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Toxin
A TOXIN (from Ancient Greek
Ancient Greek
: τοξικόν toxikon ) is a poisonous substance produced within living cells or organisms; synthetic toxicants created by artificial processes are thus excluded. The term was first used by organic chemist Ludwig Brieger (1849–1919). Toxins can be small molecules , peptides , or proteins that are capable of causing disease on contact with or absorption by body tissues interacting with biological macromolecules such as enzymes or cellular receptors . Toxins vary greatly in their toxicity , ranging from usually minor (such as a bee sting ) to almost immediately deadly (such as botulinum toxin )
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Bacteria
Acidobacteria Actinobacteria Aquificae Armatimonadetes Bacteroidetes Caldiserica
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Rickettsiae
Rickettsea aeschlimannii Rickettsiae africae Rickettsia akari Rickettsia asiatica Rickettsia australis Rickettsia
Rickettsia
canadensis
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Protozoa
In some systems of biological classification , the PROTOZOA are defined as a diverse group of unicellular eukaryotic organisms. Historically, PROTOZOA were defined as single-celled animals or organisms with animal -like behaviors, such as motility and predation . The group was regarded as the zoological counterpart to the "protophyta ", which were considered to be plant-like, as they are capable of photosynthesis . The terms protozoa and protozoans are now mostly used informally to designate single-celled, non-photosynthetic protists , such as the ciliates , amoebae and flagellates . The term Protozoa
Protozoa
was introduced in 1818 by German paleontologist and zoologist Georg August Goldfuß for a taxonomic class , but in later classification schemes the group was elevated to higher ranks, including phylum , subkingdom and kingdom
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Microorganism
A MICROORGANISM or MICROBE is a microscopic organism , which may be single-celled or multicellular . The study of microorganisms is called microbiology , a subject that began with the discovery of microorganisms in the 1670s by Antonie van Leeuwenhoek . Robert Hooke coined the term "cell" after viewing plant cells under his microscope. Later, in the 19th century, Louis Pasteur
Louis Pasteur
found that microorganisms caused food spoilage, debunking the theory of spontaneous generation . In 1876 Robert Koch
Robert Koch
discovered that microorganisms cause diseases. Microorganisms are very diverse and include all bacteria , archaea and most protozoa . This group also contains some fungi , algae , and some micro-animals such as rotifers . Many macroscopic animals and plants have microscopic juvenile stages . Some microbiologists classify viruses and viroids as microorganisms, but others consider these as nonliving
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Plant
PLANTS are mainly multicellular , predominantly photosynthetic eukaryotes of the kingdom PLANTAE. In one sense (circumscription ), the term refers to GREEN PLANTS, which form an unranked clade Viridiplantae (Latin for "green plants"). This includes the flowering plants , conifers and other gymnosperms , ferns , clubmosses , hornworts , liverworts , mosses and the green algae , and excludes the red and brown algae . Historically, plants formed one of two kingdoms covering all living things that were not animals , and both algae and fungi were treated as plants; however all current definitions of "plant" exclude the fungi and some algae, as well as the prokaryotes (the archaea and bacteria ). Green plants have cell walls containing cellulose and obtain most of their energy from sunlight via photosynthesis by primary chloroplasts , derived from endosymbiosis with cyanobacteria . Their chloroplasts contain chlorophylls a and b, which gives them their green color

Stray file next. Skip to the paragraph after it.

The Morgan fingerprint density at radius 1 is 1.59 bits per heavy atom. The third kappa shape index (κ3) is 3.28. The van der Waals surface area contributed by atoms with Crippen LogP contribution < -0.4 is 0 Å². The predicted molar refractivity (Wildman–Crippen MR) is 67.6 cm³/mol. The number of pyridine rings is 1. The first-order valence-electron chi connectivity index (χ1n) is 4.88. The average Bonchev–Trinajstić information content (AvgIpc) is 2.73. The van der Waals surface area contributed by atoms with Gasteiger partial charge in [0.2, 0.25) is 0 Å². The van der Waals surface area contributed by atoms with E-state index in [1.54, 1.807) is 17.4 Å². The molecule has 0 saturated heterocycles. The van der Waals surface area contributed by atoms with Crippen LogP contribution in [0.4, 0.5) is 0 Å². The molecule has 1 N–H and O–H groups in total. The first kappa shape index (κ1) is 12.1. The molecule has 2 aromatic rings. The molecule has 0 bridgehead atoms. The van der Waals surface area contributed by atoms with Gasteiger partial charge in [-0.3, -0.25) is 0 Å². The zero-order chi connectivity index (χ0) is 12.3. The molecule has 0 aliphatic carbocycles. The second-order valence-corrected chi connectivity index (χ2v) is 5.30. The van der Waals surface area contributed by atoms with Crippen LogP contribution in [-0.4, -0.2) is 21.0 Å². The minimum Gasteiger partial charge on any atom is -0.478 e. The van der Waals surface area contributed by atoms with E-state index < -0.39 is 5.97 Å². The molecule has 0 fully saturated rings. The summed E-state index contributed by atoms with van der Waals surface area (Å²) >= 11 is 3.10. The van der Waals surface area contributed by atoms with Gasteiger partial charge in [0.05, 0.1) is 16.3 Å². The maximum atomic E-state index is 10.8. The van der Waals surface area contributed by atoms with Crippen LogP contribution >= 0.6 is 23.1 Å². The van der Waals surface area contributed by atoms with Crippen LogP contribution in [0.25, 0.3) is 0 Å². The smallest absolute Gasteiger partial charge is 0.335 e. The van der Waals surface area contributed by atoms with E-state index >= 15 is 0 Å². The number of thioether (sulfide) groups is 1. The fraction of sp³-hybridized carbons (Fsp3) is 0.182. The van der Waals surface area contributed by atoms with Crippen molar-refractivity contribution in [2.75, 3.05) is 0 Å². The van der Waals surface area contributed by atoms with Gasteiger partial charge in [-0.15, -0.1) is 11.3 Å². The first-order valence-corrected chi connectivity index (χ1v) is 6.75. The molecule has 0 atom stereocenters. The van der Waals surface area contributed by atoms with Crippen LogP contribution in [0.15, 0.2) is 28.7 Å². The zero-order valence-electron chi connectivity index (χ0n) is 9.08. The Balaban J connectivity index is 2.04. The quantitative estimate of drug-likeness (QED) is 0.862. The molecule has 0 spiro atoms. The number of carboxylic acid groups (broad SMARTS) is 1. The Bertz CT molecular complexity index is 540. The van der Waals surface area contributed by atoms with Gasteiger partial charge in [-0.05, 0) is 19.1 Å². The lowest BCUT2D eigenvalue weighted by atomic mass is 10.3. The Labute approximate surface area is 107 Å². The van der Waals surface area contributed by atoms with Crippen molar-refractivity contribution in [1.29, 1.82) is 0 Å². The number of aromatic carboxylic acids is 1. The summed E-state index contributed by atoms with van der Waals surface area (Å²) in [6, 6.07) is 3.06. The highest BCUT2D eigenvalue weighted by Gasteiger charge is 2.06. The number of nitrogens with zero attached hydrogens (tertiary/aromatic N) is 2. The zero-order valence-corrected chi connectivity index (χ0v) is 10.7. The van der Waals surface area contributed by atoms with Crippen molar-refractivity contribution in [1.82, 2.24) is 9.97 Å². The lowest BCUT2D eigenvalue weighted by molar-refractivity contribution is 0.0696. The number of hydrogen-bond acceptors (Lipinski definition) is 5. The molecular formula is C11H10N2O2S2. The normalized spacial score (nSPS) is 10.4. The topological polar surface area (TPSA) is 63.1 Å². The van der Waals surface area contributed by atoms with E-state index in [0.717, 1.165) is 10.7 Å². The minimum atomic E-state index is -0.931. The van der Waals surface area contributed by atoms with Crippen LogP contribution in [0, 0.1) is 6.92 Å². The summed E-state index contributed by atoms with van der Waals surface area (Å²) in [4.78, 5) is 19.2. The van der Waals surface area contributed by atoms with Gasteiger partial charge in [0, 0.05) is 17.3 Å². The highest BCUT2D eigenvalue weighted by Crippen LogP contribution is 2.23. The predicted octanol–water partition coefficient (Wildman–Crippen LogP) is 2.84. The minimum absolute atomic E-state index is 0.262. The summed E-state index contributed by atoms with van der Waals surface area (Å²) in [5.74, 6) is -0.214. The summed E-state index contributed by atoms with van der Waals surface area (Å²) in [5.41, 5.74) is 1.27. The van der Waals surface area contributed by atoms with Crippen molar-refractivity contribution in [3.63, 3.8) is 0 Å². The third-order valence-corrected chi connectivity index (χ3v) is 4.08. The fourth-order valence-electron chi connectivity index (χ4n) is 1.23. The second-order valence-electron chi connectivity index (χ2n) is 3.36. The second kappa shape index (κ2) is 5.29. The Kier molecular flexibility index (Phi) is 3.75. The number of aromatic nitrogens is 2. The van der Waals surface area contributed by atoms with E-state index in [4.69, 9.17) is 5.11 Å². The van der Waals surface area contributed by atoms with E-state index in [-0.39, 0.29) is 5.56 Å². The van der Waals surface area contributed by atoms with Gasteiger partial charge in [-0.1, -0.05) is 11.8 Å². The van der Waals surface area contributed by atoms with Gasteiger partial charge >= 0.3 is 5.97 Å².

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International Committee Of The Red Cross
The INTERNATIONAL COMMITTEE OF THE RED CROSS (ICRC) is a humanitarian institution based in Geneva
Geneva
, Switzerland
Switzerland
and a three-time Nobel Prize Laureate. State parties (signatories) to the four Geneva
Geneva
Conventions of 1949 and their Additional Protocols of 1977 ( Protocol I , Protocol II ) and 2005 have given the ICRC a mandate to protect victims of international and internal armed conflicts . Such victims include war wounded, prisoners , refugees , civilians , and other non-combatants . The ICRC is part of the International Red Cross and Red Crescent Movement along with the International Federation of Red Cross and Red Crescent Societies (IFRC) and 190 National Societies . It is the oldest and most honoured organization within the Movement and one of the most widely recognized organizations in the world, having won three Nobel Peace Prizes in 1917, 1944, and 1963
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Title 18 Of The United States Code
TITLE 18 of the United States Code
United States Code
is the main criminal code of the federal government of the United States
United States
. It deals with federal crimes and criminal procedure . CONTENTS* 1 Part I—Crimes * 1.1 Chapters 1–10 * 1.1.1 Chapter 1: General Provisions * 1.1.2 Chapter 2: Aircraft and Motor Vehicles * 1.1.3 Chapter 3: Animals, Birds, Fish, and Plants * 1.1.4 Chapter 5: Arson * 1.1.5 Chapter 7: Assault
Assault
* 1.1.6 Chapter 9: Bankruptcy * 1.1.7 Chapter 10: Biological weapons * 1.2 Chapters 11–123 * 2 Part II—Criminal Procedure * 3 Part III—Prisons and Prisoners * 4 Part IV—Correction of Youthful Offenders * 5 Part V—Immunity of Witnesses * 6 See also * 7 References * 8 External links PART I—CRIMESCHAPTERS 1–10Chapter 1: General Provisions Section 1 is repealed. Section 2 defines principals
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Recombinant DNA
RECOMBINANT DNA
DNA
(RDNA) molecules are DNA
DNA
molecules formed by laboratory methods of genetic recombination (such as molecular cloning ) to bring together genetic material from multiple sources, creating sequences that would not otherwise be found in the genome . Recombinant DNA
DNA
was first achieved in 1973 Herbert Boyer , of the University of California
University of California
at San Francisco, and Stanley Cohen , at Stanford University
Stanford University
, who used E. coli
E. coli
restriciton enzymes to foreign DNA
DNA
into plasmids. Recombinant DNA
DNA
is the general name for a piece of DNA